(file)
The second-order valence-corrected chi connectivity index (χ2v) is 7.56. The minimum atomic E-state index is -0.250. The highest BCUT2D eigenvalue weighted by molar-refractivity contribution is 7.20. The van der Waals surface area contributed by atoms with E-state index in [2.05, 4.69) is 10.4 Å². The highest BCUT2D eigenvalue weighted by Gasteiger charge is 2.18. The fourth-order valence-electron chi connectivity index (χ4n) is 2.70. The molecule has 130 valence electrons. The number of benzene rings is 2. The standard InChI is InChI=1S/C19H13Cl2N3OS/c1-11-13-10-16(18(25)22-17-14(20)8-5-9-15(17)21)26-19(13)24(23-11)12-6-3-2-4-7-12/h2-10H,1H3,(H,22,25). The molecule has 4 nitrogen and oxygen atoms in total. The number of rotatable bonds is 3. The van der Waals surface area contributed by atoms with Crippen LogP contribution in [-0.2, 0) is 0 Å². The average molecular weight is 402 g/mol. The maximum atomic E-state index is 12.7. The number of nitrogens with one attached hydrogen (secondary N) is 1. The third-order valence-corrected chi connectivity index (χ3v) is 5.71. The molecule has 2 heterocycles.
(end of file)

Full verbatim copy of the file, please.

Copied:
The second-order valence-corrected chi connectivity index (χ2v) is 7.56. The minimum atomic E-state index is -0.250. The highest BCUT2D eigenvalue weighted by molar-refractivity contribution is 7.20. The van der Waals surface area contributed by atoms with E-state index in [2.05, 4.69) is 10.4 Å². The highest BCUT2D eigenvalue weighted by Gasteiger charge is 2.18. The fourth-order valence-electron chi connectivity index (χ4n) is 2.70. The molecule has 130 valence electrons. The number of benzene rings is 2. The standard InChI is InChI=1S/C19H13Cl2N3OS/c1-11-13-10-16(18(25)22-17-14(20)8-5-9-15(17)21)26-19(13)24(23-11)12-6-3-2-4-7-12/h2-10H,1H3,(H,22,25). The molecule has 4 nitrogen and oxygen atoms in total. The number of rotatable bonds is 3. The van der Waals surface area contributed by atoms with Crippen LogP contribution in [-0.2, 0) is 0 Å². The average molecular weight is 402 g/mol. The maximum atomic E-state index is 12.7. The number of nitrogens with one attached hydrogen (secondary N) is 1. The third-order valence-corrected chi connectivity index (χ3v) is 5.71. The molecule has 2 heterocycles.